Another one I remember is about CHoudhary the painter and his female muse who is a roadside urchin and how the story ends.

Reading abou
...more
Parvathy
Powerful, even in the translation. I can only imagine its power in the original.
Jyoti
Aug 31, 2008 Jyoti rated it 2 of 5 stars
Recommended to Jyoti by: cousin
I liked some of the short stories for their language, tone and muslim flavour. I read a couple of them together and at some point they began to overlap and feel repetitive - read some once in a while and they appeared to have the ability to transport their reader to muslim households and look into the lives of rich women slave-driving poor women or little boys mainly to meet their objective of arranging all comforts possible for the menfolk. Read realistic.
sara
i would give it 4 stars because i'm sure much is lost in translation, and these are far more interesting to read in Urdu if one has the capability...
having said that, it is a decent translation...and a rare one of such a work....the stories will seem shockingly ahead of their time to anyone not familiar w/ south asian culture or "feminists" from muslim cultures/lands...i wish more books like these were translated into english...
Jaykumar
I enjoyed the tales, and they were revolutionary in their own rights but i was left hungry for more meaning, more understanding and mostly i was left dissatisfied with a craving for more.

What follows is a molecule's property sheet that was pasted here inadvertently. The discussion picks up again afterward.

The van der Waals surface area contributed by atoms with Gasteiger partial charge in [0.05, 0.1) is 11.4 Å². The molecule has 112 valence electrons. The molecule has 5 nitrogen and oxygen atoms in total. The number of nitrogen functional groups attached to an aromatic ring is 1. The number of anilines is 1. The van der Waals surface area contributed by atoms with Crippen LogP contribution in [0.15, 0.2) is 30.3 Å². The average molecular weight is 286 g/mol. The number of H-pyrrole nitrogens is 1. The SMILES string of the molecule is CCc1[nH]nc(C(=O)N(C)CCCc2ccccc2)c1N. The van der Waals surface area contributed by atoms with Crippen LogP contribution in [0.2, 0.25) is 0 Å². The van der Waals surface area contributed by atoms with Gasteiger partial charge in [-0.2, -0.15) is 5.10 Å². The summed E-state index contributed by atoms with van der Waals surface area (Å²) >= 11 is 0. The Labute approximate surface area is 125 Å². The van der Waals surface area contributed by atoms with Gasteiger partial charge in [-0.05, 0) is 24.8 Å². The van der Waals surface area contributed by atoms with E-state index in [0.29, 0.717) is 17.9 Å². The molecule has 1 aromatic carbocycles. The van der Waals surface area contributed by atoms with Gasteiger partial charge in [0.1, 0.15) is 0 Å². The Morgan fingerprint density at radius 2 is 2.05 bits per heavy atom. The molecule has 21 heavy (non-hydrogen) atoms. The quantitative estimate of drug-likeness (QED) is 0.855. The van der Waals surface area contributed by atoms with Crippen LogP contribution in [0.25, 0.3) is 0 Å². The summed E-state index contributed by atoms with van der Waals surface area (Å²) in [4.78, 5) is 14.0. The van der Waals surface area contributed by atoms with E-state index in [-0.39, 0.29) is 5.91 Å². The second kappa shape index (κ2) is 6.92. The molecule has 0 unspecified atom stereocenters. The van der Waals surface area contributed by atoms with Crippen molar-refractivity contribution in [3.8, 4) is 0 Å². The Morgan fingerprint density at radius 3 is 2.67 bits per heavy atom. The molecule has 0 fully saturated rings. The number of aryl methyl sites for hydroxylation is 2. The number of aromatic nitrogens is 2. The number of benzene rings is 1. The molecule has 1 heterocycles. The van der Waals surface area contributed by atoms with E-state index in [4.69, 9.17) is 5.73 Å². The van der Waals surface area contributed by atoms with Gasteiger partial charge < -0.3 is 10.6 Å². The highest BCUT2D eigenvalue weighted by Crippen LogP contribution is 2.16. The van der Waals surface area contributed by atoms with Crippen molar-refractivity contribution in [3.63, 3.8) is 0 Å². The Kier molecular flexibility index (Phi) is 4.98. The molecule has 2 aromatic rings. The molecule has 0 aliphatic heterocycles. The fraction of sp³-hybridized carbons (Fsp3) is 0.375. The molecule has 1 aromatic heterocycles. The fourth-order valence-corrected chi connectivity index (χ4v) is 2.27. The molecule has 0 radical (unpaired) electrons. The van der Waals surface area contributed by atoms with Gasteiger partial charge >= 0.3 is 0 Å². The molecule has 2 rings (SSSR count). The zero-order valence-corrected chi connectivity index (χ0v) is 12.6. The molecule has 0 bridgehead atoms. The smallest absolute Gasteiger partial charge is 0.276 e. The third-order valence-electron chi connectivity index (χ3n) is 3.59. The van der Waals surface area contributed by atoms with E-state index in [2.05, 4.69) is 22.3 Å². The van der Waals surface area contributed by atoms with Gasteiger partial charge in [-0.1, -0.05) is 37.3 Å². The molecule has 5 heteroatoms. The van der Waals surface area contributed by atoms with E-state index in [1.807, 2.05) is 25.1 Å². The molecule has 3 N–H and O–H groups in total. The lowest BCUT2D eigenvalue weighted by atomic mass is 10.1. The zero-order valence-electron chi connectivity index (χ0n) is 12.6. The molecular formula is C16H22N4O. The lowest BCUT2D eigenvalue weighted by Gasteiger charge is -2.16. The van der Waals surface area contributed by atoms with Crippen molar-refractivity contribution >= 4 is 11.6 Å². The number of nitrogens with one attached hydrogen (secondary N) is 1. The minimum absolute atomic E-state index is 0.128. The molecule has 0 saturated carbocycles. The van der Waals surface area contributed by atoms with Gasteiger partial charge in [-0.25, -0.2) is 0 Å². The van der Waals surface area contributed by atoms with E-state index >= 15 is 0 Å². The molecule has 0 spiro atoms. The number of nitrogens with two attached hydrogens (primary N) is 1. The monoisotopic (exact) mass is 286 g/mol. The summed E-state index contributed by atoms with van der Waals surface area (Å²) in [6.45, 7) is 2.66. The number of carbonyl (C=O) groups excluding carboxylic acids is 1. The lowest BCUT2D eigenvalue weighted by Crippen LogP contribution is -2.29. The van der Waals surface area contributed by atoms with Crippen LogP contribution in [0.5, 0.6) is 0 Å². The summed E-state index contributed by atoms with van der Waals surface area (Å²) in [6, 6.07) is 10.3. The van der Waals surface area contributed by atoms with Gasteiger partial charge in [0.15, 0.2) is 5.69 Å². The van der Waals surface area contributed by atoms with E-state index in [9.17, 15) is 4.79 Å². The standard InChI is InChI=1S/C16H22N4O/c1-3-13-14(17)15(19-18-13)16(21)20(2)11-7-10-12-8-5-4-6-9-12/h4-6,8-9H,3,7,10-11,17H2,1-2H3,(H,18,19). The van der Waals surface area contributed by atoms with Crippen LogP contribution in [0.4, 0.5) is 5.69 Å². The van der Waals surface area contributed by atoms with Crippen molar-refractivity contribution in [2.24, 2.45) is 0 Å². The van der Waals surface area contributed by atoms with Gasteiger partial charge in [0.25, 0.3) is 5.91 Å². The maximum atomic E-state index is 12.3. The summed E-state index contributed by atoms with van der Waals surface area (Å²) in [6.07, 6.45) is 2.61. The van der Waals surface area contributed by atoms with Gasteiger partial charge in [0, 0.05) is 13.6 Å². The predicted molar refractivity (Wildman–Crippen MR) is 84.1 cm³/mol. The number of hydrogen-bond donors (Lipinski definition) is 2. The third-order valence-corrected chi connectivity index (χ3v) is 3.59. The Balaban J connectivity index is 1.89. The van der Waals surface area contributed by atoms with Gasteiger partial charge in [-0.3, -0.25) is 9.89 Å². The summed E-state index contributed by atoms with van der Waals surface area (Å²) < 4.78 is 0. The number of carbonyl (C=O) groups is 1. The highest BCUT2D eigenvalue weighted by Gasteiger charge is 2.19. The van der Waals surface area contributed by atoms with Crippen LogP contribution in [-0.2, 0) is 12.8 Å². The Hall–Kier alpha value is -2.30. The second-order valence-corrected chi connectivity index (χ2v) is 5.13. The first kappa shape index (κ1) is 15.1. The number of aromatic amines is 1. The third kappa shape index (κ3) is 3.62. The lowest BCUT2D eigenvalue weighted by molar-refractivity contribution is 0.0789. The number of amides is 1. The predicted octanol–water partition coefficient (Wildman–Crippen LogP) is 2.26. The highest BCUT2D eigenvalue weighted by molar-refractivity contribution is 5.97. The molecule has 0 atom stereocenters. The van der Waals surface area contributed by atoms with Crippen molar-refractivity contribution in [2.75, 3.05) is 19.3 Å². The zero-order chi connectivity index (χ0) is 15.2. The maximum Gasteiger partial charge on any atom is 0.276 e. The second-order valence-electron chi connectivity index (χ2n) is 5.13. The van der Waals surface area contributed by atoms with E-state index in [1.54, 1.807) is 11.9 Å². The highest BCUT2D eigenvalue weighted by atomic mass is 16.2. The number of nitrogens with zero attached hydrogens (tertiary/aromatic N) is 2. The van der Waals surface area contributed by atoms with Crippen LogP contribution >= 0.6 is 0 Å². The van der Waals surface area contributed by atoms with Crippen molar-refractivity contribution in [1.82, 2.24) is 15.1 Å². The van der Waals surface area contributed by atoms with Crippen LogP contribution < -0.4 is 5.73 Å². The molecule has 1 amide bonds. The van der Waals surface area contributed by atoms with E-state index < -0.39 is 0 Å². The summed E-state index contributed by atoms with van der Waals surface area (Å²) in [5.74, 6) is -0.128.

Kasturi  Dadhe
Bold, witty and extremely wry cutting sense of humour! Simply delectable even for the modern feminist reader!
Vineel Gattu
Very good read for short story lovers.
Meghna Pant
Powerful, simply told
Geelaman Wazir
Geelaman Wazir marked it as to-read
Aug 30, 2015
Sujay Choubey
Sujay Choubey marked it as to-read
Aug 28, 2015
Jyotika Bahuguna
Jyotika Bahuguna marked it as to-read
Aug 27, 2015
Nivedita
Nivedita marked it as to-read
Aug 26, 2015
Himanshi Gera
Himanshi Gera marked it as to-read
Aug 25, 2015
Saumya Tiwari
Saumya Tiwari marked it as to-read
Aug 23, 2015
Huda Shaikh
Huda Shaikh marked it as to-read
Aug 23, 2015
Sidra Hasan
Sidra Hasan marked it as to-read
Aug 22, 2015
Shagun
Shagun marked it as to-read
Aug 22, 2015
Yasmin
Yasmin marked it as to-read
Aug 19, 2015
Victor
Victor marked it as to-read
Aug 17, 2015
Sandip Dalvi
Sandip Dalvi marked it as to-read
Aug 13, 2015
Jessica Pickett
Jessica Pickett marked it as to-read
Aug 10, 2015
« previous 1 3 4 5 6 7 8 9 18 19 next »
There are no discussion topics on this book yet. Be the first to start one »
  • Mottled Dawn; Fifty Sketches and Stories of Partition
  • Sultana's Dream: And Selections from The Secluded Ones
  • All About H. Hatterr
  • That Long Silence
  • Rich Like Us
  • Trespassing
  • Changing
  • Women of Algiers in Their Apartment
  • Fireflies in the Mist
  • Panther's Moon and Other Stories (Puffin Books)
  • Gas Wars: Crony Capitalism and the Ambanis
  • My Reminiscences
  • Women Without Men: A Novel of Modern Iran
  • Creature
  • The Butcher's Wife
  • Mountain Girl River Girl
  • Light
  • Language for a New Century: Contemporary Poetry from the Middle East, Asia, and Beyond
231856
Ismat Chughtai (Urdu: عصمت چغتائی) (August 1915 – 24 October 1991) was an eminent Urdu writer, known for her indomitable spirit and a fierce feminist ideology. She was considered the grand dame of Urdu fiction, Along with Rashid Jahan, Wajeda Tabassum and Qurratulain Hyder, Ismat’s work stands for the birth of a revolutionary feminist politics and aesthetics in twentieth century Urdu literature. S ...more
More about Ismat Chughtai...
The Quilt: Stories The Crooked Line: Terhi Lakir Lifting the Veil: Selected Writings of Ismat Chughtai A Life In Words Quilt

Share This Book